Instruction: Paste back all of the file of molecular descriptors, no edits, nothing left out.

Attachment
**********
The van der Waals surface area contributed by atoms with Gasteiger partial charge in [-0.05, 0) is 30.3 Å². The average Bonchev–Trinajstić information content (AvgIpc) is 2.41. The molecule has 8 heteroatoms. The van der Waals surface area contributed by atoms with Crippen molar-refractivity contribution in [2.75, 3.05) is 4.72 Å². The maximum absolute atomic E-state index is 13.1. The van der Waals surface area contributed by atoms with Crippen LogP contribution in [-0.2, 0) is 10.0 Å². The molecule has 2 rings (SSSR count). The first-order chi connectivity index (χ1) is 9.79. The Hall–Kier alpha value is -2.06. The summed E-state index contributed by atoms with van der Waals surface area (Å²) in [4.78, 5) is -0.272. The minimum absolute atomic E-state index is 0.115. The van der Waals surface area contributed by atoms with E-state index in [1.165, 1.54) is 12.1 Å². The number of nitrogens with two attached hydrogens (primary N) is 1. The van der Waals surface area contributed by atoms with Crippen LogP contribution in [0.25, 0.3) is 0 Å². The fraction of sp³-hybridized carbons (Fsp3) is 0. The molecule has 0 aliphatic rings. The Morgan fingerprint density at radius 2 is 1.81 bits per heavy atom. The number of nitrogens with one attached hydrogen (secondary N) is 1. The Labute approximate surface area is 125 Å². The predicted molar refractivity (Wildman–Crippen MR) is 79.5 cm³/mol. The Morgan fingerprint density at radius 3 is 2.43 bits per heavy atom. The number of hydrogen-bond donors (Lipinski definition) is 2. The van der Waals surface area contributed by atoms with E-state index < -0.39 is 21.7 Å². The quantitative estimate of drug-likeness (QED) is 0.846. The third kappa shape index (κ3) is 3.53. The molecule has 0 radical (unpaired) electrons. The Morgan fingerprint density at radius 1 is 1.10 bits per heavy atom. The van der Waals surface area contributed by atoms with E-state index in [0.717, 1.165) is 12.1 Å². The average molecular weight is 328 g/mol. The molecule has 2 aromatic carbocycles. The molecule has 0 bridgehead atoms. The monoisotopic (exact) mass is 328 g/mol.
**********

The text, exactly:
The van der Waals surface area contributed by atoms with Gasteiger partial charge in [-0.05, 0) is 30.3 Å². The average Bonchev–Trinajstić information content (AvgIpc) is 2.41. The molecule has 8 heteroatoms. The van der Waals surface area contributed by atoms with Crippen molar-refractivity contribution in [2.75, 3.05) is 4.72 Å². The maximum absolute atomic E-state index is 13.1. The van der Waals surface area contributed by atoms with Crippen LogP contribution in [-0.2, 0) is 10.0 Å². The molecule has 2 rings (SSSR count). The first-order chi connectivity index (χ1) is 9.79. The Hall–Kier alpha value is -2.06. The summed E-state index contributed by atoms with van der Waals surface area (Å²) in [4.78, 5) is -0.272. The minimum absolute atomic E-state index is 0.115. The van der Waals surface area contributed by atoms with E-state index in [1.165, 1.54) is 12.1 Å². The number of nitrogens with two attached hydrogens (primary N) is 1. The van der Waals surface area contributed by atoms with Crippen LogP contribution in [0.25, 0.3) is 0 Å². The fraction of sp³-hybridized carbons (Fsp3) is 0. The molecule has 0 aliphatic rings. The Morgan fingerprint density at radius 2 is 1.81 bits per heavy atom. The number of nitrogens with one attached hydrogen (secondary N) is 1. The Labute approximate surface area is 125 Å². The predicted molar refractivity (Wildman–Crippen MR) is 79.5 cm³/mol. The Morgan fingerprint density at radius 3 is 2.43 bits per heavy atom. The number of hydrogen-bond donors (Lipinski definition) is 2. The van der Waals surface area contributed by atoms with E-state index < -0.39 is 21.7 Å². The quantitative estimate of drug-likeness (QED) is 0.846. The third kappa shape index (κ3) is 3.53. The molecule has 0 radical (unpaired) electrons. The Morgan fingerprint density at radius 1 is 1.10 bits per heavy atom. The van der Waals surface area contributed by atoms with E-state index in [0.717, 1.165) is 12.1 Å². The average molecular weight is 328 g/mol. The molecule has 2 aromatic carbocycles. The molecule has 0 bridgehead atoms. The monoisotopic (exact) mass is 328 g/mol.